In the Alternative Dispute Resolution Office, the Thai Mediation Center is responsible for conducting and coordinating both court-annexed and out-of-court mediation and offering the public legal advice on conciliation and mediation. The Alternative Dispute Resolution Office further develops the methods, systems, and standards for mediation. According to the Thai Mediation Center, Thailand's mediation system is designed to ensure satisfactory settlements where no parties are ultimately deemed winners or losers. Mediation results in harmony as people proactively participate in the process of dispute settlement. Mediation also saves the court system a lot of time and money by reducing its workload.

In an out-of-court mediation, the disputing parties agree on a neutral mediator that will settle the dispute. The involved parties can either designate an agreed-upon mediator or make use of a mediator from the services of the Thai Mediation Center. When parties agree on an acceptable solution during the mediation, they can decide between entering into an enforceable, binding compromise agreement or withdrawing the dispute case from the court.

Parties can still choose to enter mediation even if a dispute made it to trial. Then, the mediation would occur without the involvement of the court, which would classify the case as an out-of-court mediation without being bound to the rule of the Civil Procedure Code. Mediation cases are always confidential, and both the parties and the mediator are prohibited from divulging any information about the case, nor evidence or facts presented in court unless the parties have an agreement allowing them to do so. Mediation can only be discontinued if one of the parties withdraws, if a mediator fails to meet the deadline, if the mediator concludes that the mediation proceedings won't resolve the dispute, or if the parties request court judgment.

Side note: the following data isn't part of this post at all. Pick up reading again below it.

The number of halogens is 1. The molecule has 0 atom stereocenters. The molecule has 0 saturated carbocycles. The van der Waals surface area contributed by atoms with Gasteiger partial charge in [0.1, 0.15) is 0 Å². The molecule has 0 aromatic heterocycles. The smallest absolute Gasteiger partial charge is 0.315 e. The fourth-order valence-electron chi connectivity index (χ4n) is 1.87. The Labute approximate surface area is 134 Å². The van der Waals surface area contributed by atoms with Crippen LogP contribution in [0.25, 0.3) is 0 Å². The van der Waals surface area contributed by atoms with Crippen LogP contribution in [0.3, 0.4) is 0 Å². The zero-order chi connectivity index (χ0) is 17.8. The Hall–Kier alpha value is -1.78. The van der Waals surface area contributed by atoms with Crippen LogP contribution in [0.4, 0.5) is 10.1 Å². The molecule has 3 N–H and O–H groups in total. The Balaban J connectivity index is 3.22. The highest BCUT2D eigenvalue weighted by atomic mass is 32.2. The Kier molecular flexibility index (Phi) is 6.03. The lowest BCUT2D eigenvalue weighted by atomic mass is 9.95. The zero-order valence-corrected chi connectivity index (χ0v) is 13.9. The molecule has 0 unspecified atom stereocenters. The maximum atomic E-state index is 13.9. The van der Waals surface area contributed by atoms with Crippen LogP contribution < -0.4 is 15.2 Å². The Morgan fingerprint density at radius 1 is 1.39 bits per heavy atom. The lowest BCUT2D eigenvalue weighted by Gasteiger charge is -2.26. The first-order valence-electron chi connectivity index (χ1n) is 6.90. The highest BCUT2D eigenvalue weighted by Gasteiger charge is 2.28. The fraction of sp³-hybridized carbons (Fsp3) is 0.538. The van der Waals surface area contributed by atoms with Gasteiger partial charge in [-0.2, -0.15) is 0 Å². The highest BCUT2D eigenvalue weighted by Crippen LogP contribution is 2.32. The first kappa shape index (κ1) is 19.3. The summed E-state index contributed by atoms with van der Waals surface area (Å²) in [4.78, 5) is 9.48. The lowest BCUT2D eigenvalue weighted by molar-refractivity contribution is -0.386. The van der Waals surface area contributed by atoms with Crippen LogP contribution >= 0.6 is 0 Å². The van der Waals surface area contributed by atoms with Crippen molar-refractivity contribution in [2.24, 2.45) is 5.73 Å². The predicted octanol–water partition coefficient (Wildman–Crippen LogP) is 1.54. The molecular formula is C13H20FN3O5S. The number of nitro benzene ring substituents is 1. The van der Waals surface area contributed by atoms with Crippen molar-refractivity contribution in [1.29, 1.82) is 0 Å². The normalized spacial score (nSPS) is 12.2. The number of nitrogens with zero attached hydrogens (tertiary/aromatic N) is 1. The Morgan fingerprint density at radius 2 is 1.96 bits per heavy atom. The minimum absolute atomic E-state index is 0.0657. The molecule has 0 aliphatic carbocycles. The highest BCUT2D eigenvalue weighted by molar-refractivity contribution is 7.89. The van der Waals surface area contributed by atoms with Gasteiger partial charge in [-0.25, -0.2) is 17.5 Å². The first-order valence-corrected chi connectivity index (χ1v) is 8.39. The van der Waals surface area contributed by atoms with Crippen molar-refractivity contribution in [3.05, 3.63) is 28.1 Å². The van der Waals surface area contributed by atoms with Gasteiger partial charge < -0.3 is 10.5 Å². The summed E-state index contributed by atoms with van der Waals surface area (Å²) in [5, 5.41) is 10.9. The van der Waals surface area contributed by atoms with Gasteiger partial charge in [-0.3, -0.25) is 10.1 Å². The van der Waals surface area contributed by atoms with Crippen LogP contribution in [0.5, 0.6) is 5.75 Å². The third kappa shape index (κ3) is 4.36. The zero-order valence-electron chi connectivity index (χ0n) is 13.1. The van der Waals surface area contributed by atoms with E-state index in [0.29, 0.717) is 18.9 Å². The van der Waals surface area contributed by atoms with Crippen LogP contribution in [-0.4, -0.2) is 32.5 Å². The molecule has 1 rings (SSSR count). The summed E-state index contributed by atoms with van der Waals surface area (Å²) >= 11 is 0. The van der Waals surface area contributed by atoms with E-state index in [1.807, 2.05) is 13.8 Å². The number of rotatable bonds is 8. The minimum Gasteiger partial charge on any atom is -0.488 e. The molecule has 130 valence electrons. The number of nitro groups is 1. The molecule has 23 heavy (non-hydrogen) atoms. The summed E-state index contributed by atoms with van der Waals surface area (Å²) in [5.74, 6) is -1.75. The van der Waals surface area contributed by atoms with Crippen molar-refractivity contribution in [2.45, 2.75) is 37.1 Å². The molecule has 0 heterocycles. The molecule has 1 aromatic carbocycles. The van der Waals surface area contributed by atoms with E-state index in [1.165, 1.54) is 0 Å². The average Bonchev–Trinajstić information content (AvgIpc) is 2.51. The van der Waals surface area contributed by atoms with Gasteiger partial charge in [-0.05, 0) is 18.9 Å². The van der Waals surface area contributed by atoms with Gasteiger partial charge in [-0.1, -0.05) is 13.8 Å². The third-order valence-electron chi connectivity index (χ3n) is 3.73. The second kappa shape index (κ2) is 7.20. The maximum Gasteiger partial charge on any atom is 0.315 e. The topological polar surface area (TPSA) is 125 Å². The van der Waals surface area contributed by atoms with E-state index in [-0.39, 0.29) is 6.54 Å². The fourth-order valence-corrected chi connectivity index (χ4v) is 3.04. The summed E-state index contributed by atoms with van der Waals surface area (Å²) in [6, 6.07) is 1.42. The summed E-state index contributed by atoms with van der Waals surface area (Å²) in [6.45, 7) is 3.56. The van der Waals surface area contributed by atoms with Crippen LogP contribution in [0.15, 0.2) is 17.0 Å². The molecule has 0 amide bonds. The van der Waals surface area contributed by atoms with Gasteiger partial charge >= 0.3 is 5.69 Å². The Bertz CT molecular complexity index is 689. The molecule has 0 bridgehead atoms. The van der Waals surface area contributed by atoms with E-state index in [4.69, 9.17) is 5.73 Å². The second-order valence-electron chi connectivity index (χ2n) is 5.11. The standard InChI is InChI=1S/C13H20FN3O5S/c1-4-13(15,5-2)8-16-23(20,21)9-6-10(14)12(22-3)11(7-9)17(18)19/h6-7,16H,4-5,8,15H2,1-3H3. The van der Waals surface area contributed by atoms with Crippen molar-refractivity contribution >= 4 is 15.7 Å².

Many local and international disputes can be settled by means of out-of-court mediation, including commercial and civil disputes that involve financial issues, transportation, construction, compoundable criminal disputes, and international trade. Any mediation that proceeds at the Thai Mediation Center adheres to the rules of the Judiciary Out-of-Court Mediation. A standard out-of-court mediation occurs as follows: